Upward (comparing to people who are superior) and downward (comparing to people who are inferior) comparisons are the two common directions of social comparison (A. P. Buunk & Dijkstra, 2017; Taylor & Lobel, 1989). The identification-contrast model (A. P. Buunk & Dijkstra, 2017) and related research in health contexts suggests that identifying with a superior target provides hope and thus motivations to engage in health behaviors, while contrasting with an inferior target can boost one’s self-esteem and mental state (e.g., Diel & Hofmann, 2019; Peng et al., 2019; see also Taylor & Lobel, 1989). Given the differences of health statuses and progress in OSGs (Lieberman et al., 2005), comparison direction can have salient impacts on participants’ health outcomes.

In the current study, we also advance the research by integrating the concepts of social comparison distance. Some research refers to social comparison distance as how attainable or unattainable comparison standards are (Diel & Hofmann, 2019). We define social comparison distance as the degree to which a comparison target is objectively similar to the comparer. For instance, the distance between a healthy and obese individual is greater than the distance between a healthy and overweight individual. In this study, we test how health status distance translates to perceived similarity. Given that both comparison directions can both be beneficial, it is also important to examine whether distance functions similarly or differently in inducing health benefits. For example, when encountering an inferior target who is very much different from the comparer, will the comparison still be able to boost the comparer’s self-esteem?

In online communications deprived of physical cues, social comparison can be triggered by not only users’ health statuses, but also user messages. When people self-disclose their health concerns, the framing of the illness experiences signal their thinking and emotions (Lachmar et al., 2017; Malloch & Taylor, 2019). Theoretically, messages can be broadly categorized by gain and loss framing (Nabi et al., 2020; Penţa & Băban, 2018). The current study tests how a target’s objective health status and subjective message framing influence comparer’s cognitive responses. In cases when the two sets of signals diverge, would the comparer more likely to be influenced by the objective or subjective comparison benches? Answers may help explain why upward comparison’s risk of generating self-deflating contrast can be suppressed in online mediated communication contexts. We propose that message framing may play a moderating role in conditioning the comparison effects on perceived similarity and resultant self-esteem and health outcomes.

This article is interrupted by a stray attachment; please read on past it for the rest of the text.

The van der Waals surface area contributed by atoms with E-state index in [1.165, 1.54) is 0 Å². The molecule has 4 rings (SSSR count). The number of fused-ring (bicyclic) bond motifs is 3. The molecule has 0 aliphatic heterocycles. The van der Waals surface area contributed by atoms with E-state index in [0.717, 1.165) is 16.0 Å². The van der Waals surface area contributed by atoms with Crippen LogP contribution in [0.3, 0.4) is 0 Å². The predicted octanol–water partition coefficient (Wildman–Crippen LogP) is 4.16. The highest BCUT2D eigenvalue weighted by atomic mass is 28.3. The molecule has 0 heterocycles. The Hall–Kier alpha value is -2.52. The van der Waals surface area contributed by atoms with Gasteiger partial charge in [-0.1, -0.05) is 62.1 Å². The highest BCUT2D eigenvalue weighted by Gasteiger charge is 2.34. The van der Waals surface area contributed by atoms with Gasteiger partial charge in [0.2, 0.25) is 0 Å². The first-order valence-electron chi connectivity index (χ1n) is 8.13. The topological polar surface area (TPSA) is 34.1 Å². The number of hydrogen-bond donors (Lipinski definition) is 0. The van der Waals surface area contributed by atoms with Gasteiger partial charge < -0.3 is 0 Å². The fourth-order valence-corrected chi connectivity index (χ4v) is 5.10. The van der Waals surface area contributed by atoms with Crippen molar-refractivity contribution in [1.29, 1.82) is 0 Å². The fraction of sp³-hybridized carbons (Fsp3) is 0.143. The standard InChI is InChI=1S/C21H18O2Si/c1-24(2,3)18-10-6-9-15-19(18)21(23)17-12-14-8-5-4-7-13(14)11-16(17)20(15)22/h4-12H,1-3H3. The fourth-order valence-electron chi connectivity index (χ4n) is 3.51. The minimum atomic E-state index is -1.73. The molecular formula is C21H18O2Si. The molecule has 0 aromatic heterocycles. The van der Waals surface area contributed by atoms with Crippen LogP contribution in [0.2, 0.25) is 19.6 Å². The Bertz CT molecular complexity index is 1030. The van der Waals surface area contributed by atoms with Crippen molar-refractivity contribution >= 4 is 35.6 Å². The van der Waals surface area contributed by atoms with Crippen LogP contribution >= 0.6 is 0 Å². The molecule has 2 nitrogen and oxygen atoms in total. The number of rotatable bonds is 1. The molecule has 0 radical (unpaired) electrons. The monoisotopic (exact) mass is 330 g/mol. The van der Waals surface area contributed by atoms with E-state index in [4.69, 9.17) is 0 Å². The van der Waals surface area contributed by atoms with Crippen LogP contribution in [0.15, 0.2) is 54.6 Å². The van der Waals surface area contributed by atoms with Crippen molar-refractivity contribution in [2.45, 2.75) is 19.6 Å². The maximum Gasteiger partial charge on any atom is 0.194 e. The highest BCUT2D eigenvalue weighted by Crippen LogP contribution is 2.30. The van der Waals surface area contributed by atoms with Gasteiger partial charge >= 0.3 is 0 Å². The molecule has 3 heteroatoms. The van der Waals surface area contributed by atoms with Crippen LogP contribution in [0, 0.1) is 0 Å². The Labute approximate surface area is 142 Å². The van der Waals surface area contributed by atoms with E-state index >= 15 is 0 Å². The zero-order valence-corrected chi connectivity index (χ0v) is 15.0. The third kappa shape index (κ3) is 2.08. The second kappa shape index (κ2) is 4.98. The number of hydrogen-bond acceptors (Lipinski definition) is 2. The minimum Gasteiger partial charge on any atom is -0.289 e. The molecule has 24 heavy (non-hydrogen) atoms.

Social Comparison Direction, Perceived Similarity, and Self-Esteem

According to the social comparison theory, people need to maintain a stable and accurate appraisal of themselves for identity or decision-making purposes (Festinger, 1954). The identification-contrast model suggests that individuals can either identify or contrast themselves to a superior or inferior target (A. P. Buunk & Dijkstra, 2017). In general, people evaluate themselves by comparing their abilities or opinions to the target others; lateral comparison serves self-evaluation, downward comparison serves self-enhancement, and upward comparison serves self-improvement (Corcoran et al., 2011).

Social comparison direction can affect perceived similarity between the comparer and the target. Upward assimilation theory (Collins, 1996) argues that upward comparison can provide useful information and facilitate self-improvement. People are more likely to believe that they are similar when comparing themselves to a superior target than to an inferior target (Collins, 1996, 2000), as the individual’s global self-concept tends to focus on positive traits and characteristics of oneself (Alicke, 1985).

In health contexts, the superior target can be a role model who gives the comparer hope that situations can be improved, and that the comparer can become the target (B. P. Buunk, 1995). The tendency for focusing on the bright side can drive up the similarity perception even when actual similarity is lacking. For instance, patients with chronic illness tend to either identify with superior targets or contrast to inferior others (Terol Cantero et al., 2021). Indeed, upward comparison is more likely to motivate people to maintain healthy behaviors than downward comparison (Mahler et al., 2010), especially when the health issue is controllable compared to uncontrollable (Collins, 2000). Even in cancer treatment, patients exhibited greater desire for support from the target that was doing well than poorly (Stanton et al., 1999). It is thus hypothesized: